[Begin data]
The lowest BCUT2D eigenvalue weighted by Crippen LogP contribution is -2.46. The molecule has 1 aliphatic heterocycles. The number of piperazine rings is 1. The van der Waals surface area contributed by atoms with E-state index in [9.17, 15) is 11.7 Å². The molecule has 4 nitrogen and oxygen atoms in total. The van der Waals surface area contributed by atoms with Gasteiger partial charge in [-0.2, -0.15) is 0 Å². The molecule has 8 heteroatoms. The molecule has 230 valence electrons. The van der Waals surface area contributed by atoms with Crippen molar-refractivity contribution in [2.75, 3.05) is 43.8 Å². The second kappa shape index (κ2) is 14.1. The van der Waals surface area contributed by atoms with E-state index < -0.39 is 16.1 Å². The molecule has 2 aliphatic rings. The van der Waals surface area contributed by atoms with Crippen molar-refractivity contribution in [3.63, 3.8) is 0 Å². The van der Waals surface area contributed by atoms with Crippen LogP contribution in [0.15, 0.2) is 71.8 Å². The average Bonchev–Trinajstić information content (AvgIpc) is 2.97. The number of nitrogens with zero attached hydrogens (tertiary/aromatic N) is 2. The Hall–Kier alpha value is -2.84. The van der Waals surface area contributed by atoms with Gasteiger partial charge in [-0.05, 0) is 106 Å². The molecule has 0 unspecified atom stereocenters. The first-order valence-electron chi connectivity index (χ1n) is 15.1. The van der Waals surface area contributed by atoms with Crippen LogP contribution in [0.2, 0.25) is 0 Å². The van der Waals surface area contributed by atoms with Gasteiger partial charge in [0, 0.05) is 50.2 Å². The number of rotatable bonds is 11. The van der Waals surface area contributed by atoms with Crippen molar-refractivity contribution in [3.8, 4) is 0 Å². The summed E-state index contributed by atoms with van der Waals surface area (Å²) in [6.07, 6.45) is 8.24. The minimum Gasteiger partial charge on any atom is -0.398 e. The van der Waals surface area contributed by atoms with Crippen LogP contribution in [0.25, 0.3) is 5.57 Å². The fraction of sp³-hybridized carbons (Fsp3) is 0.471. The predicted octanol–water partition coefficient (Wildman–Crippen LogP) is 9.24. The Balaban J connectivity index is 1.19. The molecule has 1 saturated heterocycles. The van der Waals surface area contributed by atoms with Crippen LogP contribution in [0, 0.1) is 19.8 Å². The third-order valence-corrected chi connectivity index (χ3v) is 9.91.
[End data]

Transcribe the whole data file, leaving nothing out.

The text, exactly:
The lowest BCUT2D eigenvalue weighted by Crippen LogP contribution is -2.46. The molecule has 1 aliphatic heterocycles. The number of piperazine rings is 1. The van der Waals surface area contributed by atoms with E-state index in [9.17, 15) is 11.7 Å². The molecule has 4 nitrogen and oxygen atoms in total. The van der Waals surface area contributed by atoms with Gasteiger partial charge in [-0.2, -0.15) is 0 Å². The molecule has 8 heteroatoms. The molecule has 230 valence electrons. The van der Waals surface area contributed by atoms with Crippen molar-refractivity contribution in [2.75, 3.05) is 43.8 Å². The second kappa shape index (κ2) is 14.1. The van der Waals surface area contributed by atoms with E-state index < -0.39 is 16.1 Å². The molecule has 2 aliphatic rings. The van der Waals surface area contributed by atoms with Crippen molar-refractivity contribution in [3.63, 3.8) is 0 Å². The van der Waals surface area contributed by atoms with Crippen LogP contribution in [0.15, 0.2) is 71.8 Å². The average Bonchev–Trinajstić information content (AvgIpc) is 2.97. The number of nitrogens with zero attached hydrogens (tertiary/aromatic N) is 2. The Hall–Kier alpha value is -2.84. The van der Waals surface area contributed by atoms with Gasteiger partial charge in [-0.05, 0) is 106 Å². The molecule has 0 unspecified atom stereocenters. The first-order valence-electron chi connectivity index (χ1n) is 15.1. The van der Waals surface area contributed by atoms with Crippen LogP contribution in [0.2, 0.25) is 0 Å². The van der Waals surface area contributed by atoms with Gasteiger partial charge in [0, 0.05) is 50.2 Å². The number of rotatable bonds is 11. The van der Waals surface area contributed by atoms with Crippen molar-refractivity contribution in [3.8, 4) is 0 Å². The summed E-state index contributed by atoms with van der Waals surface area (Å²) in [6.07, 6.45) is 8.24. The minimum Gasteiger partial charge on any atom is -0.398 e. The van der Waals surface area contributed by atoms with Crippen LogP contribution in [0.25, 0.3) is 5.57 Å². The fraction of sp³-hybridized carbons (Fsp3) is 0.471. The predicted octanol–water partition coefficient (Wildman–Crippen LogP) is 9.24. The Balaban J connectivity index is 1.19. The molecule has 1 saturated heterocycles. The van der Waals surface area contributed by atoms with Crippen LogP contribution in [0, 0.1) is 19.8 Å². The third-order valence-corrected chi connectivity index (χ3v) is 9.91.